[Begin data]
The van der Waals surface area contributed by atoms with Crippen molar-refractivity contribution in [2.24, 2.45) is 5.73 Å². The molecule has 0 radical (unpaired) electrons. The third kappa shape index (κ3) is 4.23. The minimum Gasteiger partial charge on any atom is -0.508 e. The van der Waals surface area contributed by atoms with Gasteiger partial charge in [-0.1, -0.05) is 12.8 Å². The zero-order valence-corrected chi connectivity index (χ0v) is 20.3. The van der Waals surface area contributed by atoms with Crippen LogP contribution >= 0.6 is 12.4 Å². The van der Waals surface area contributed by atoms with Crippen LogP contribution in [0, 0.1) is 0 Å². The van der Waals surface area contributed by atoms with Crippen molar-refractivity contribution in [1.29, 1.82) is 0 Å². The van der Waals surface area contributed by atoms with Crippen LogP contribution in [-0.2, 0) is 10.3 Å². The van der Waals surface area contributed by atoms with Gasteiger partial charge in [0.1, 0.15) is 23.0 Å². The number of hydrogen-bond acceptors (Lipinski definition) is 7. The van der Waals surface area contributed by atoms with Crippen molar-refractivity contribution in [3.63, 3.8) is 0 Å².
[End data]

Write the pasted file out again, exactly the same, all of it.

The van der Waals surface area contributed by atoms with Crippen molar-refractivity contribution in [2.24, 2.45) is 5.73 Å². The molecule has 0 radical (unpaired) electrons. The third kappa shape index (κ3) is 4.23. The minimum Gasteiger partial charge on any atom is -0.508 e. The van der Waals surface area contributed by atoms with Gasteiger partial charge in [-0.1, -0.05) is 12.8 Å². The zero-order valence-corrected chi connectivity index (χ0v) is 20.3. The van der Waals surface area contributed by atoms with Crippen LogP contribution >= 0.6 is 12.4 Å². The van der Waals surface area contributed by atoms with Crippen LogP contribution in [0, 0.1) is 0 Å². The van der Waals surface area contributed by atoms with Crippen molar-refractivity contribution in [1.29, 1.82) is 0 Å². The van der Waals surface area contributed by atoms with Crippen LogP contribution in [-0.2, 0) is 10.3 Å². The van der Waals surface area contributed by atoms with Gasteiger partial charge in [0.1, 0.15) is 23.0 Å². The number of hydrogen-bond acceptors (Lipinski definition) is 7. The van der Waals surface area contributed by atoms with Crippen molar-refractivity contribution in [3.63, 3.8) is 0 Å².